This day in black sports history marks the 18th anniversary of the death of a tennis legend, a somber day that should also serve as an occasion to celebrate the life of a man who was a fierce competitor on the tennis court and an instrument for change off it.
Born and raised in Richmond, Va, Arthur Robert Ashe, Jr.’s early love of tennis forced him to travel great distances to play white youths in the segregated state capital.
Becoming increasingly frustrated with the experience, Ashe accepted an offer to move to St. Louis and attend Charles E. Sumner High School, the first high school for African-Americans west of the Mississippi River.
Recognized for his outstanding play, Ashe was awarded a tennis scholarship to UCLA in 1963. During the same year, Ashe became the first African-American to be selected to the United States Davis Cup team.
In 1965, Ashe won the National Collegiate Athletic Association (NCAA) singles title and contributed to UCLA winning the NCAA’s team tennis championship.
Ashe would go on to win the United States Amateur Championships, the inaugural U.S. Open (professionals weren’t allowed to participate in the tournament at that time) and help the U.S. Davis Cup team to victory in 1968. Ashe is the only player to win both the amateur and open national championships in the same year.
An eventful year for Ashe would continue with his support of the formation of the Association of Tennis Professionals to ensure that players received winnings commensurate with the sport’s growing popularity across the globe.
In 1970, Ashe was conspicuous by his absence from the South African Open, but not through any fault of his own. Ashe’s visa application was denied by the South African government, compelling him to publicize the country’s apartheid policies and call for South Africa’s expulsion from the International Lawn Tennis Federation.
Three years later, Ashe was granted a visa and became the first black player to participate in South Africa's national championships.
Ashe’s 12-year professional career would include victories at the Australian Open (1970) and Wimbledon (1975), making him the only African-American man to ever win Grand Slam singles titles at the U.S. Open, the All England Club, and in Melbourne.
Following a surprising heart attack in July 1979, and undergoing quadruple bypass surgery five months later, Ashe retired from active tennis competition in 1980 with a professional record of 818-260. Ashe was inducted into the International Tennis Hall of Fame in 1985.
However, Ashe would remain in the public eye for several years to come, becoming even more of an active supporter for civil rights and social justice, and placing him on the wrong side of the law on more than one occasion.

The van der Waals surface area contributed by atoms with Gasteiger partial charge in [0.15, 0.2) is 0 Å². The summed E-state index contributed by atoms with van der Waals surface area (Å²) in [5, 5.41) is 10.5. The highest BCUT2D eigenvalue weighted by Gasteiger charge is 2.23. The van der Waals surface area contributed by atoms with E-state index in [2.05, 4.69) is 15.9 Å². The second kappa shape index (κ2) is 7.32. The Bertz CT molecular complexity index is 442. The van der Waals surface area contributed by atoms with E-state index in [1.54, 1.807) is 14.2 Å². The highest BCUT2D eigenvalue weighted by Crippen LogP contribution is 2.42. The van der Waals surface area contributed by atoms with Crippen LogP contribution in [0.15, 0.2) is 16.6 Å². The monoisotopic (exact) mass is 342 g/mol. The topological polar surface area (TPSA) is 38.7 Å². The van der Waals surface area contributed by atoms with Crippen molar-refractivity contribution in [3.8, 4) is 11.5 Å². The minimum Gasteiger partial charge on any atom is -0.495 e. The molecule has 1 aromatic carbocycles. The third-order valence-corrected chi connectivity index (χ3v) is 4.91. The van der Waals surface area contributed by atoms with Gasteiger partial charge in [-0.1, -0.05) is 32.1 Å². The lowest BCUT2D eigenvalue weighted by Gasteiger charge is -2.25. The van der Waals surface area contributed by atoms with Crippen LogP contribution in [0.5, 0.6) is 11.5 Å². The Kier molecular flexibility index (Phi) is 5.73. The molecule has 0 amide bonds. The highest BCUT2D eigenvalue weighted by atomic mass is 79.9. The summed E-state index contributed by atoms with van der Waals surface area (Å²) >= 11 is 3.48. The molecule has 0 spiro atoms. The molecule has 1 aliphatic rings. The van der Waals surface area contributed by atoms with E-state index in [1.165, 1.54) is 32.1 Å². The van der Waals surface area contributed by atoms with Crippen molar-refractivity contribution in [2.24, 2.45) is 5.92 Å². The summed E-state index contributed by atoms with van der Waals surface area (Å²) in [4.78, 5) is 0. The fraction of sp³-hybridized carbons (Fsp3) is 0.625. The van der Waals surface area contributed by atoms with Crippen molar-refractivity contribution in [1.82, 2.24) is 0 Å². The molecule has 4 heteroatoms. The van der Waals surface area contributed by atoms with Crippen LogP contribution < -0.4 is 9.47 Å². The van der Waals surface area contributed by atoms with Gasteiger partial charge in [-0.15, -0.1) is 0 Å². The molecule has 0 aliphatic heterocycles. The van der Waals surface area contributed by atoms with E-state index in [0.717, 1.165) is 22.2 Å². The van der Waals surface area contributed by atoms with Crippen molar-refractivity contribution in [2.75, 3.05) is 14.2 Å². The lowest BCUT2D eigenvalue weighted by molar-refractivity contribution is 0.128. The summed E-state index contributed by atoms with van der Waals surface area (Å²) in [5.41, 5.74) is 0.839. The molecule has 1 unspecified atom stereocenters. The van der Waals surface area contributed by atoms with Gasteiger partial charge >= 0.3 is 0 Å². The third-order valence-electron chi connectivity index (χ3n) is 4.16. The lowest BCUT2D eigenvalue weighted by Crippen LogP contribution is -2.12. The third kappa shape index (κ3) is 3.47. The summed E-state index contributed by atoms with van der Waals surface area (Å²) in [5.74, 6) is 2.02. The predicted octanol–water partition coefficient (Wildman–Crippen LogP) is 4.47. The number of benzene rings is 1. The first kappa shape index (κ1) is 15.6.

Ashe’s first arrest came on January 11, 1985, for protesting outside the South African embassy in Washington, D.C. during an anti-apartheid rally. His second arrest came five months before his death, on September 9, 1992, for protesting outside the White House against the American treatment of Haitian refugees.
"I know I could never forgive myself if I elected to live without human purpose," Ashe once said, "without trying to help the poor and unfortunate, without recognizing that perhaps the purest joy in life comes with trying to help others."
In crusading against South African apartheid and the treatment of Haitian refugees, pushing for higher academic standards for athletes, particularly minorities, raising millions of dollars for inner-city tennis centers and the United Negro College Fund, and starting the African-American Athletic Association, Ashe more than lived up to this personal credo.
After feeling numbness in his hand in August 1988, Ashe was hospitalized and learned he had contracted the AIDS virus. His exposure was traced to a blood transfusion he received in 1983 during his second bypass surgery in four years.
"After he contracted the AIDS virus, he was asked, 'Is this the hardest thing you've ever had to deal with?' and he said, 'No, the hardest thing I've ever had to deal with is being a black man in this society,'" said author Ralph Wiley about Arthur Ashe on ESPN Classic's SportsCentury series.
This is the class, courage and dignity that defined the life of Arthur Ashe, which was beautifully chronicled in his memoir Days of Grace.
Ashe would die of AIDS-related pneumonia on February 6, 1993, at the age of 49.
"He was an ambassador of what was right," Bryant Gumbel said in an HBO special on Ashe. "He was an ambassador of dignity. He was an ambassador of class."